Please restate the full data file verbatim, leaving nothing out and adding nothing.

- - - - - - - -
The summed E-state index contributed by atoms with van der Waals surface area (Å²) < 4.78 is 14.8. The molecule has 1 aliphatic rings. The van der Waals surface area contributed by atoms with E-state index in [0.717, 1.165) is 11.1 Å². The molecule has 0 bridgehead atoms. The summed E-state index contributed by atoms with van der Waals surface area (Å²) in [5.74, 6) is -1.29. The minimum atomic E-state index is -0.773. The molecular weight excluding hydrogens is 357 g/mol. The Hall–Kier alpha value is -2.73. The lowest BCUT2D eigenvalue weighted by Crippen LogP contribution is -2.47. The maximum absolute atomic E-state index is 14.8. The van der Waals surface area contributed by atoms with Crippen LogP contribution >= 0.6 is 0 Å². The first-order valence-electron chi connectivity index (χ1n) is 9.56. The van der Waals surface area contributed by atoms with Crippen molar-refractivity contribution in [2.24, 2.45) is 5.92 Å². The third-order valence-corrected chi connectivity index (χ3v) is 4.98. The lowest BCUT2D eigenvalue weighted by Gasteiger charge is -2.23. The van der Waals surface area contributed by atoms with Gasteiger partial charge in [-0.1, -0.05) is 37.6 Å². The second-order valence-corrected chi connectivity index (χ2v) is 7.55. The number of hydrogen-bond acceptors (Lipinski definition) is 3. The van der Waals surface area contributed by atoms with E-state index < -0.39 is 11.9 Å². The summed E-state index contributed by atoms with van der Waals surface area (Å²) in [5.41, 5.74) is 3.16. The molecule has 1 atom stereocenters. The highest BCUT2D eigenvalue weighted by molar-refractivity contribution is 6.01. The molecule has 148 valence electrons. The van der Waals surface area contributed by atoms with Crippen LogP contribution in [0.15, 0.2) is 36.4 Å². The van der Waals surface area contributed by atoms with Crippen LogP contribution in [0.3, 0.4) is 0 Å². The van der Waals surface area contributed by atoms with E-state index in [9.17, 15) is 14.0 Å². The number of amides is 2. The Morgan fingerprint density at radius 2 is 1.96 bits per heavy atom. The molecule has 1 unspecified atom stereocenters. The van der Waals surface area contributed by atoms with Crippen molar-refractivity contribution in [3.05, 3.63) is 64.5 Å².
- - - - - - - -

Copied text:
The summed E-state index contributed by atoms with van der Waals surface area (Å²) < 4.78 is 14.8. The molecule has 1 aliphatic rings. The van der Waals surface area contributed by atoms with E-state index in [0.717, 1.165) is 11.1 Å². The molecule has 0 bridgehead atoms. The summed E-state index contributed by atoms with van der Waals surface area (Å²) in [5.74, 6) is -1.29. The minimum atomic E-state index is -0.773. The molecular weight excluding hydrogens is 357 g/mol. The Hall–Kier alpha value is -2.73. The lowest BCUT2D eigenvalue weighted by Crippen LogP contribution is -2.47. The maximum absolute atomic E-state index is 14.8. The van der Waals surface area contributed by atoms with Crippen LogP contribution >= 0.6 is 0 Å². The first-order valence-electron chi connectivity index (χ1n) is 9.56. The van der Waals surface area contributed by atoms with Crippen molar-refractivity contribution in [2.24, 2.45) is 5.92 Å². The third-order valence-corrected chi connectivity index (χ3v) is 4.98. The lowest BCUT2D eigenvalue weighted by Gasteiger charge is -2.23. The van der Waals surface area contributed by atoms with Gasteiger partial charge in [-0.1, -0.05) is 37.6 Å². The second-order valence-corrected chi connectivity index (χ2v) is 7.55. The number of hydrogen-bond acceptors (Lipinski definition) is 3. The van der Waals surface area contributed by atoms with E-state index < -0.39 is 11.9 Å². The summed E-state index contributed by atoms with van der Waals surface area (Å²) in [5.41, 5.74) is 3.16. The molecule has 1 atom stereocenters. The highest BCUT2D eigenvalue weighted by molar-refractivity contribution is 6.01. The molecule has 148 valence electrons. The van der Waals surface area contributed by atoms with Crippen LogP contribution in [0.15, 0.2) is 36.4 Å². The van der Waals surface area contributed by atoms with Crippen LogP contribution in [0.3, 0.4) is 0 Å². The van der Waals surface area contributed by atoms with E-state index in [9.17, 15) is 14.0 Å². The number of amides is 2. The Morgan fingerprint density at radius 2 is 1.96 bits per heavy atom. The molecule has 1 unspecified atom stereocenters. The van der Waals surface area contributed by atoms with Crippen molar-refractivity contribution in [3.05, 3.63) is 64.5 Å².